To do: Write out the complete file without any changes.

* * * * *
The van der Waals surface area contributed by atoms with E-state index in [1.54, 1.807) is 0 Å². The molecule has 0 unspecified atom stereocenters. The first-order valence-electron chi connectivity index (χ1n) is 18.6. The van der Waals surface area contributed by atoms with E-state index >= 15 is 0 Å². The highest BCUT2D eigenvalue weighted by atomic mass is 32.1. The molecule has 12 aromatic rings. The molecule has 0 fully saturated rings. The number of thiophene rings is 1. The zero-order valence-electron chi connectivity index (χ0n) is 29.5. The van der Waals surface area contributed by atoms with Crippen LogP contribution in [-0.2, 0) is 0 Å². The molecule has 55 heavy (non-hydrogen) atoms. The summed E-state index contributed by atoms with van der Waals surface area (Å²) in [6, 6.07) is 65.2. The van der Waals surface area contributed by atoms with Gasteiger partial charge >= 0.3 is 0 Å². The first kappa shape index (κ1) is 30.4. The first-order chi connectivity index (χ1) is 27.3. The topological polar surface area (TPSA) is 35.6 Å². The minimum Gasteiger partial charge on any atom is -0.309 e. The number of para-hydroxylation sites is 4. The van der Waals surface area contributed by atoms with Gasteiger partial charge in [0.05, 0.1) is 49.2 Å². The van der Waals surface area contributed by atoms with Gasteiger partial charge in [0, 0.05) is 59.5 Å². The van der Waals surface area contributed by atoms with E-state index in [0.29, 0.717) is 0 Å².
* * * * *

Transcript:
The van der Waals surface area contributed by atoms with E-state index in [1.54, 1.807) is 0 Å². The molecule has 0 unspecified atom stereocenters. The first-order valence-electron chi connectivity index (χ1n) is 18.6. The van der Waals surface area contributed by atoms with E-state index >= 15 is 0 Å². The highest BCUT2D eigenvalue weighted by atomic mass is 32.1. The molecule has 12 aromatic rings. The molecule has 0 fully saturated rings. The number of thiophene rings is 1. The zero-order valence-electron chi connectivity index (χ0n) is 29.5. The van der Waals surface area contributed by atoms with Crippen LogP contribution in [-0.2, 0) is 0 Å². The molecule has 55 heavy (non-hydrogen) atoms. The summed E-state index contributed by atoms with van der Waals surface area (Å²) in [6, 6.07) is 65.2. The van der Waals surface area contributed by atoms with Gasteiger partial charge >= 0.3 is 0 Å². The first kappa shape index (κ1) is 30.4. The first-order chi connectivity index (χ1) is 27.3. The topological polar surface area (TPSA) is 35.6 Å². The minimum Gasteiger partial charge on any atom is -0.309 e. The number of para-hydroxylation sites is 4. The van der Waals surface area contributed by atoms with Gasteiger partial charge in [0.05, 0.1) is 49.2 Å². The van der Waals surface area contributed by atoms with Gasteiger partial charge in [0, 0.05) is 59.5 Å². The van der Waals surface area contributed by atoms with E-state index in [0.29, 0.717) is 0 Å².